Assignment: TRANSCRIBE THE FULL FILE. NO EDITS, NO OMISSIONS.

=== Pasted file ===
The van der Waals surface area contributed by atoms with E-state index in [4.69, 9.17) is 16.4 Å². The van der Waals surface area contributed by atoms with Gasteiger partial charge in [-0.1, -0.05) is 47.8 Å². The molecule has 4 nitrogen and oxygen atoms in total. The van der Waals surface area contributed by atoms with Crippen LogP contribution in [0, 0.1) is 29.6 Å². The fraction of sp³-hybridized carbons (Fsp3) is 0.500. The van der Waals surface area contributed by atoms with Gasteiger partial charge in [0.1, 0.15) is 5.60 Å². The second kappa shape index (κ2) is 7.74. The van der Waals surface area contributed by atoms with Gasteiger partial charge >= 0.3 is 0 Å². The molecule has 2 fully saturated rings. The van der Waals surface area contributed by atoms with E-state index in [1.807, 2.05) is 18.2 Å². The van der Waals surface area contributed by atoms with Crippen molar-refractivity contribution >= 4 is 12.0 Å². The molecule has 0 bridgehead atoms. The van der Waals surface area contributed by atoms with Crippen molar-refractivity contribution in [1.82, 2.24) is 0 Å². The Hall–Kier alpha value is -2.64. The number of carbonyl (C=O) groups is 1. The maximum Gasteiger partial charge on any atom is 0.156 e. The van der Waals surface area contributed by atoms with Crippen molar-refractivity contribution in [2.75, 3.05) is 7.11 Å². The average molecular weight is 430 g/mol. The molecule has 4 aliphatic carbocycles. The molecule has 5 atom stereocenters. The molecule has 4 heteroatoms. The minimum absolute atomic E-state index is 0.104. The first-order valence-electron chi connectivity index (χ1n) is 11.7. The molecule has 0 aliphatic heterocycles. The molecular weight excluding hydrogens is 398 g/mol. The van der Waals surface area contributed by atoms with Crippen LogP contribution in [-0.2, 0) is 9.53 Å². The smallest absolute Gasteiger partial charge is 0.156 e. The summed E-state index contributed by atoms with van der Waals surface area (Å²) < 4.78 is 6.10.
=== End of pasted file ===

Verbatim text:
The van der Waals surface area contributed by atoms with E-state index in [4.69, 9.17) is 16.4 Å². The van der Waals surface area contributed by atoms with Gasteiger partial charge in [-0.1, -0.05) is 47.8 Å². The molecule has 4 nitrogen and oxygen atoms in total. The van der Waals surface area contributed by atoms with Crippen LogP contribution in [0, 0.1) is 29.6 Å². The fraction of sp³-hybridized carbons (Fsp3) is 0.500. The van der Waals surface area contributed by atoms with Gasteiger partial charge in [0.1, 0.15) is 5.60 Å². The second kappa shape index (κ2) is 7.74. The van der Waals surface area contributed by atoms with Gasteiger partial charge >= 0.3 is 0 Å². The molecule has 2 fully saturated rings. The van der Waals surface area contributed by atoms with E-state index in [1.807, 2.05) is 18.2 Å². The van der Waals surface area contributed by atoms with Crippen molar-refractivity contribution >= 4 is 12.0 Å². The molecule has 0 bridgehead atoms. The van der Waals surface area contributed by atoms with Crippen molar-refractivity contribution in [1.82, 2.24) is 0 Å². The Hall–Kier alpha value is -2.64. The number of carbonyl (C=O) groups is 1. The maximum Gasteiger partial charge on any atom is 0.156 e. The van der Waals surface area contributed by atoms with Crippen molar-refractivity contribution in [2.75, 3.05) is 7.11 Å². The average molecular weight is 430 g/mol. The molecule has 4 aliphatic carbocycles. The molecule has 5 atom stereocenters. The molecule has 4 heteroatoms. The minimum absolute atomic E-state index is 0.104. The first-order valence-electron chi connectivity index (χ1n) is 11.7. The molecule has 0 aliphatic heterocycles. The molecular weight excluding hydrogens is 398 g/mol. The van der Waals surface area contributed by atoms with Crippen LogP contribution in [-0.2, 0) is 9.53 Å². The smallest absolute Gasteiger partial charge is 0.156 e. The summed E-state index contributed by atoms with van der Waals surface area (Å²) < 4.78 is 6.10.